The television has gone from the corner of the sitting room. The rug, the pictures, the clock, the big table, the armchair, the cushions, the colour, the mirrors, the atmosphere. The room is very big and beige. So big that without my glasses I can’t see clearly from the door to the windows.
But I still managed to step on the only glass in the flat.
It made me shriek.
The colony of moths that took residence in the red rug are now homeless and bothering me by flying into my hair. Pesky varmints.
My blood sugar is as high as an elephants thigh and my eye continues to weep for Wales.
After breakfast in the square, an Aero Chocolate bar at East Croydon Station and butter mints in the car, its not surprising I feel sick.
For the last two weeks I have been getting up at 6.15 readying myself for Vanessa’s show, getting back to the flat and packing. I put the packing in the hall, in boxes, bags and suitcases, trip over them then prepare for the following morning.
As the days passed the shows got easier and the hall got fuller.
Now I have an empty reception room (estate speech), and a full hall full of different things. Pictures, weights, boxes of jars and condiments, lamps, hangers, plants and a hockey bag full of bedding.
No car, I came back on the train, and no raincoats should it rain….. This morning I had Dan the man and B the free. They rolled in last night, separately, very very late as I tossed and turned in my bed. My temperature raging, my throat grating and my body fighting with the mattress which felt like barbed wire. By 6.30 I was feeling a little better.
Then the ‘oosbind arrived with the hire van.
Gods Gift, Paul, the best neighbour in the world, and Dan, the best nephew in the world, loaded the van with the very heavy stuff. And by 1.30 we set off. B, me and the tv in her car and Jim with everything else in the van.
We arrived within twenty minutes of each other. The cottage was bathed in sunshine, the apples on the tree are so heavy and abundant the boughs are even too low for me. I have to bend double like a Japanese warrior to get under them.
I swept the garage free of leaves, laid the tarpaulin with Gods gift then the 3 of us set about unloading the van without swearing, shouting or busting our backs. Jim organised the furniture so neatly that B and I have put him up for Ravensburgers jig-saw puzzle awards, there’s even room for my little red car. Jim then drove me to the station.
The station is extremely quiet, two lines, a waiting room, a ladies lavatory. Trees wave their greenery just as they have done since the fifties. There were 9 of us standing silently waiting for the 6.51, which came bang on time. I counted the minutes between stations, and the turn round time, I watched the people come and go, the baby gurgle as her mum fed her from a little jar of pre-cooked vegetables, then the arrival of a rack of ramblers. The noise that ramblers make when they climb on the train with their rucksacs, nuts and rasins and hearty talk was enough for me to want – to quote Alexander Armstrong – ‘Kill Them’.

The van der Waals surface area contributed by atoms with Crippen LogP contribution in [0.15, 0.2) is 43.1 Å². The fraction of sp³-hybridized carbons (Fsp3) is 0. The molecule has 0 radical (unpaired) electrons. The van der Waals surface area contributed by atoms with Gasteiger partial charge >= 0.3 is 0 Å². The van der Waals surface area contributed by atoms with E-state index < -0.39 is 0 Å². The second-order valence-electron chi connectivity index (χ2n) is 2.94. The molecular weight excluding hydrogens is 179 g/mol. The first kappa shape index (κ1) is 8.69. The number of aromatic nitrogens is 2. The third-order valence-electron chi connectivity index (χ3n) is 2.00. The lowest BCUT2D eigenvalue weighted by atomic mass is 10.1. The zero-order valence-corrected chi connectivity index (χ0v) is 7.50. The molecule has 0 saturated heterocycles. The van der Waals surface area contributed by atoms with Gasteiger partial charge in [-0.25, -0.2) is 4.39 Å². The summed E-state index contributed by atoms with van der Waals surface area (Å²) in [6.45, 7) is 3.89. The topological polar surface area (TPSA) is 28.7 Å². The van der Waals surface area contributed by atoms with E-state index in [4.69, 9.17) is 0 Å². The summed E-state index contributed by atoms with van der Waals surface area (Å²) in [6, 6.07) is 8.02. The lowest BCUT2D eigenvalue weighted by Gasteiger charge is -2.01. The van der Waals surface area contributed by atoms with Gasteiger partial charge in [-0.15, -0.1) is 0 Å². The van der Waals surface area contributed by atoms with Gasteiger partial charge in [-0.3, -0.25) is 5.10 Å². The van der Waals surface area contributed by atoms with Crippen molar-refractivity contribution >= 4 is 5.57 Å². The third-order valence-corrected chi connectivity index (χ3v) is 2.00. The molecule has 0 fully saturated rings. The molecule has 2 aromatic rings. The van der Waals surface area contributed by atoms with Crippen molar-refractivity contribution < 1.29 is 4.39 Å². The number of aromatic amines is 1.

Got out at East Croydon and ran to platform 1. No train so ran back to platform 4. Bought a cheese and something sarnie and a bag of crisps, no wonder my blooody sugar has hit the roof.
Got back to the flat within the hour and started to hoover and dust.
Tomorow I have a wonderful show with Dreda Say Mitchell a briliantly articulate crime writer, Paul Roseby a brilliantly articulate director of The National Youth Theatre, Ann Mann, and Joe McElderry. His operatic album sold out within minutes….tune in and hear why…
After the show its back to the flat, more packing, another London night then the arrival of Jim with another van on Monday. You may wonder why we didn’t move everything in one go, you may wonder, why we didn’t hire somebody to move it for us. It never occurred to me to get somebody else to do it and had I done it in one go it would have been even more of a nightmare than it’s been. I have been able to let go bit by bit which has helped.
I really am putting one foot in front of the other, and as is the way with life nothing stays put. So I, and it, and all the stuff is moving on footfall by footfall.
That’s it for tonight. I’m sliding into my bed, drinking hot water and honey to ease my scratchy throat, read both books for tomorrow then it’s ‘lights out’ – although in London its never really ‘lights out’, when you say ‘lights out’ in the cottage it really is ‘lights out’. The only thing you can see is the white of my eyes – which at the moment are more a drowsy pink.
Sleep well and thank you all for your strong support….I won’t say I couldn’t do it without you because of course I could, but you don’t ‘alf help.